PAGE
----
Temasek's portfolio value drops to $121 billion in fiscal 2009

The Singapore-based investment firm sees its portfolio decline by 7.5% due to the fallout from the financial crisis which it refers to as the worst crisis since the Great Depression.

Temasek declared results for the fiscal year to March 2009 last week, showing a net portfolio value of S$172 billion ($121 billion), down 7.5% from S$185 billion in fiscal 2008. 

The Singapore-based investment firm earned a consolidated group net profit of S$6 billion during the year, one-third of the S$18 billion it posted for the previous financial year. Temasek attributed the drop in net profit to lower contributions from portfolio companies, as well as losses on investments.

"We have been building up our liquidity methodically over the last two years with a net cash position as we were mindful of a possible downturn," Ho Ching, Temasek's chief executive officer, said in a written statement. "However, we did not anticipate the speed and ferocity of the worst global financial crisis since the Great Depression."

During the year, Temasek cashed in S$16 billion worth of investments, including the firm's exit earlier this year from Bank of America. Temasek initially invested $3.4 billion in Merrill Lynch in December 2007, then added to its holdings in the US investment bank in July 2008. It became a shareholder in BoA after its merger with Merrill in January this year. Temasek also cashed in its investments in two Singapore power generating companies, Senoko Power and PowerSeraya.

Temasek invested a further S$9 billion during the year, with Hong Kong-based trading firm Li & Fung and Singapore-based commodities trader Olam International among the new investee companies. The S$9 billion also includes S$3 billion of rights entitlements in existing portfolio companies, including Standard Chartered, DBS Bank and CapitaLand, that completed rights issues during the year.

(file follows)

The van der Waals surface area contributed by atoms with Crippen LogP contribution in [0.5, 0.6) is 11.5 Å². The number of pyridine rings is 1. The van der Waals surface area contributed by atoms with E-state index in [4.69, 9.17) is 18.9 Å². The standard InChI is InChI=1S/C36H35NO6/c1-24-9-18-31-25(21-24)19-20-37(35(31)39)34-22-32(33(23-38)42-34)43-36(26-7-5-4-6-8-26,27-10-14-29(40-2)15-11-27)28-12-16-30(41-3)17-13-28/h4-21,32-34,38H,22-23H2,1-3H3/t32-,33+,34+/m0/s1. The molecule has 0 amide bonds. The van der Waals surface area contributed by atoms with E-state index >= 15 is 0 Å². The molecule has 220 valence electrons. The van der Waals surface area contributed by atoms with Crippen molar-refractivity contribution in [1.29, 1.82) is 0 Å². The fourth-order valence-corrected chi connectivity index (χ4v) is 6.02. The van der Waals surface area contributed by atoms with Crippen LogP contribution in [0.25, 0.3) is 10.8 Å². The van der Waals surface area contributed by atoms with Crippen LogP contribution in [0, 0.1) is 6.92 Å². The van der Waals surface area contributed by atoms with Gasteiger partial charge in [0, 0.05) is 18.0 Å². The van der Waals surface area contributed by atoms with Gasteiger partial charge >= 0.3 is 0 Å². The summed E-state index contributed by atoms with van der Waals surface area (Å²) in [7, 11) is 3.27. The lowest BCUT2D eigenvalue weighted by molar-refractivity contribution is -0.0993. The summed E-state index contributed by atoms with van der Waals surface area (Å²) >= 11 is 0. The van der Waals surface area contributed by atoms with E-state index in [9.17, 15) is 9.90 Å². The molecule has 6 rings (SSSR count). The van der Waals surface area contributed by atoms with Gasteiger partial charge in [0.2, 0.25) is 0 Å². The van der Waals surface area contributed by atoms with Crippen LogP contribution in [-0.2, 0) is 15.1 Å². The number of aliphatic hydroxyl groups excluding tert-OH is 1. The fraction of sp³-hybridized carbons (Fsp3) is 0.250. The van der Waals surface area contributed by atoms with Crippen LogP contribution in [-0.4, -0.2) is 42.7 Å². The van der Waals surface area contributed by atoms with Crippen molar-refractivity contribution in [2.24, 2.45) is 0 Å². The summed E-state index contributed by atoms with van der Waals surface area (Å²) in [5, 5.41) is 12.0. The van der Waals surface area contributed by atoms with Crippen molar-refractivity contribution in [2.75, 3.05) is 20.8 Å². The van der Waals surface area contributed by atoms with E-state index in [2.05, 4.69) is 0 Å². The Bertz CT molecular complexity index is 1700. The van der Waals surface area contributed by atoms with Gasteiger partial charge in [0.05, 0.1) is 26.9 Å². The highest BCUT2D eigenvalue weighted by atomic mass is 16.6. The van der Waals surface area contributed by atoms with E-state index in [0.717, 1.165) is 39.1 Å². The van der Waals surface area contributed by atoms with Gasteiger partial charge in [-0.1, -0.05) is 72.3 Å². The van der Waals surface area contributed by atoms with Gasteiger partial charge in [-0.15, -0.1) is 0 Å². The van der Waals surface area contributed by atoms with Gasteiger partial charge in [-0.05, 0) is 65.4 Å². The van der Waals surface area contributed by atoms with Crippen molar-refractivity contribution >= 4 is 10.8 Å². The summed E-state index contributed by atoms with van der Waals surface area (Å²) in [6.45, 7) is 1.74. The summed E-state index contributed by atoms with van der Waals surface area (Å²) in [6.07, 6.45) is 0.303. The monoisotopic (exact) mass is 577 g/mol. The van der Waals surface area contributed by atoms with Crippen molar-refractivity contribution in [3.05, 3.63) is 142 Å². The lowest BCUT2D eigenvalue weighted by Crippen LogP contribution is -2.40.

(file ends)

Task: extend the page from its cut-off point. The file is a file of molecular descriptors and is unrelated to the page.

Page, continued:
The book value of Temasek's investment portfolio on March 31 was S$118 billion. Its investments are heavily weighted towards Asia, with almost three-quarters invested in the region -- 31% in Singapore, 27% in North Asia and the balance 16% in the rest of Asia. Of the remainder, 22% is invested in OECD economies and 4% in new markets such as Latin America and Russia.

"We believe that as Asia progresses, it will continue to derisk," said Ho of the geographical split. "We are comfortable to overweight Asia."

Temasek's investments are most heavily weighted towards the financial services sector, which accounts for one-third of its portfolio. The second highest allocation, 26%, is to the telecommunications and media sector.

Temasek reiterated the principles governing executive compensation which Ho had outlined at a luncheon speech in Singapore in July. The bulk of bonuses paid to Temasek's senior management are deferred between three and 12 years. As the Temasek portfolio did not reach its required hurdle rate for the most recent financial year, deferred bonuses will be subject to clawback, as they were in the previous year. The hurdle rate includes a cost of capital charge and other adjustments.

"We aim to foster a long-term owner's frame of mind in our team through a well-balanced compensation structure," Temasek chairman S Dhanabalan said in the statement. "While the downturn has been uncomfortable, it gave us the opportunity to test and refine the principles of allocating negative bonuses under our incentive framework, and also to finalise the remaining long-term components of our incentive framework to further align our staff to sustainable long-term performance."

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